Last year, we reported census data that showed Californians were starting to move to Texas in droves, just in time for Gov. Jerry Brown to rule the state -- again.
And now we have a better sense of who those disgruntled Californians are.
Today, the Record Searchlight informed its readers that Siskiyou County is sick and tired of being the minority conservatives in California, and the Board of Supervisors voted 4-1 to secede from the rest of the Obama-loving, marijuana smoking, pro-gay marriage state.
Specifically, residents, who packed the board chambers last night to discuss what they seem to think is a great idea, say Sacramento doesn't represent them or listen to them. They cited concerns over water rights and rural fire prevention fees.
These residents lobbied the Board of Supervisors who came up with a plan to band together with all the other rural regions in Northern California and Oregon to form a new state, dubbed Jefferson.
Per the newspaper:
It's the first in a long series of steps to form the proposed state of Jefferson, which proponents of the effort say would bring representation to rural North State counties that currently are beholden to the whims of representatives of the more heavily populated Southern California and free them from burdensome state regulations.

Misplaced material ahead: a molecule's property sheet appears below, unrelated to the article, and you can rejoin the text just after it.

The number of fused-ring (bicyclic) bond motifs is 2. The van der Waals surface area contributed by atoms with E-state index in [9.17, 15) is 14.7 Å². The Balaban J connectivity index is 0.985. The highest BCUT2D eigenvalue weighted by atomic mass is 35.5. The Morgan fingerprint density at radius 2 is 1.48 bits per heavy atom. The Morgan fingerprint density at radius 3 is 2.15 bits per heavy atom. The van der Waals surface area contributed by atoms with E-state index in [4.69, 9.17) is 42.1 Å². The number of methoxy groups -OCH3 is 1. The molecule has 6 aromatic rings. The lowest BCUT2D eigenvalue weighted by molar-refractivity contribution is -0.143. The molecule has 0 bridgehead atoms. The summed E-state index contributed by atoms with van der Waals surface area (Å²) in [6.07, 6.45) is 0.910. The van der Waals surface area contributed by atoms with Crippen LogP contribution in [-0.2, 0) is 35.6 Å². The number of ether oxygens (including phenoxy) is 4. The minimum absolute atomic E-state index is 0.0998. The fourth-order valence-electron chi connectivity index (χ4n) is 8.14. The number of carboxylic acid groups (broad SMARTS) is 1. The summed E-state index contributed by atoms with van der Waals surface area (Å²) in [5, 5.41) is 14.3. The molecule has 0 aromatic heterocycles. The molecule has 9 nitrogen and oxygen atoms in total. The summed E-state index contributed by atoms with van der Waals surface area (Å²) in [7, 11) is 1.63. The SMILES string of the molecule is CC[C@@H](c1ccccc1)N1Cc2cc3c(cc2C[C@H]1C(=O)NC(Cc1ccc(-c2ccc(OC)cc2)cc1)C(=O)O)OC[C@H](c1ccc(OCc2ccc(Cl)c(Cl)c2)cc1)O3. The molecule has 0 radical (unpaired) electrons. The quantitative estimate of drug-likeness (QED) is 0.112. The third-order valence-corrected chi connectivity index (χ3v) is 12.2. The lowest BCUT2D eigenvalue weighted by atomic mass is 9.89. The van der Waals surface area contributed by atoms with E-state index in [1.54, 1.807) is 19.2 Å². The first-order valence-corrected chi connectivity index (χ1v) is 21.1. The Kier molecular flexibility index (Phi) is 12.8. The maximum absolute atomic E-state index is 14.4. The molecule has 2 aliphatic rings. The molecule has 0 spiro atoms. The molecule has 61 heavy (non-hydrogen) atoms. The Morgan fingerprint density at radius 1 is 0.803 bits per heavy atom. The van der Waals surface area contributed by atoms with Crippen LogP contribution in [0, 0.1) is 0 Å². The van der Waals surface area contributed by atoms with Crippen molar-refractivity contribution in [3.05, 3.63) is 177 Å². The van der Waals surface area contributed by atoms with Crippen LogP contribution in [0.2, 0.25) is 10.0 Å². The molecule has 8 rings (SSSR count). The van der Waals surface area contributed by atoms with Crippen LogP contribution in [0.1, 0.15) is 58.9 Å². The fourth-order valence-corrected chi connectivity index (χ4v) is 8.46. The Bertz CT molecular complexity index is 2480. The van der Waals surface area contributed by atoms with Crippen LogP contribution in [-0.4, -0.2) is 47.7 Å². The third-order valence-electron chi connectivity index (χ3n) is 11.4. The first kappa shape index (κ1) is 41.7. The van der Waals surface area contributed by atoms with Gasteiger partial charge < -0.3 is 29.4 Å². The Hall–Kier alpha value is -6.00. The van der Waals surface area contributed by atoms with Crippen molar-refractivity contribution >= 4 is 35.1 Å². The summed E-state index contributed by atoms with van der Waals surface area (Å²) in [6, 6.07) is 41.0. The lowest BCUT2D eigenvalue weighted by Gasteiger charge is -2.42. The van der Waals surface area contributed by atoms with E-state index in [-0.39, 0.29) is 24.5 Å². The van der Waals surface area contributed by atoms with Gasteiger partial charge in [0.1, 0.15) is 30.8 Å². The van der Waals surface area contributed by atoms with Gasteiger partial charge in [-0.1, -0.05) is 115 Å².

Siskiyou County is located in inland northern California, adjacent to the Oregon border. As the fifth largest county in California by area, Siskiyou County is home to Yreka, Mt. Shasta, Weed, Dunsmuir, McCloud and Tulelake as well as Butte Valley, Scott Valley, Shasta Valley and the Klamath River Corridor.
Of course, divorcing California would be no easy task. Siskiyou County, which is a staunchly Republican region, would have to gain the approval of the state legislature and U.S. Congress, which means their plan to get away from excessive politics will probably get bogged down by excessive politics.
Still, residents are eager to get their kids out of California.
"The state of Jefferson is the place I want to raise my son," Kayla Brown told the newspaper.
As an alternative, they could just go the easier, more sure-way route: pack up and move to Texas.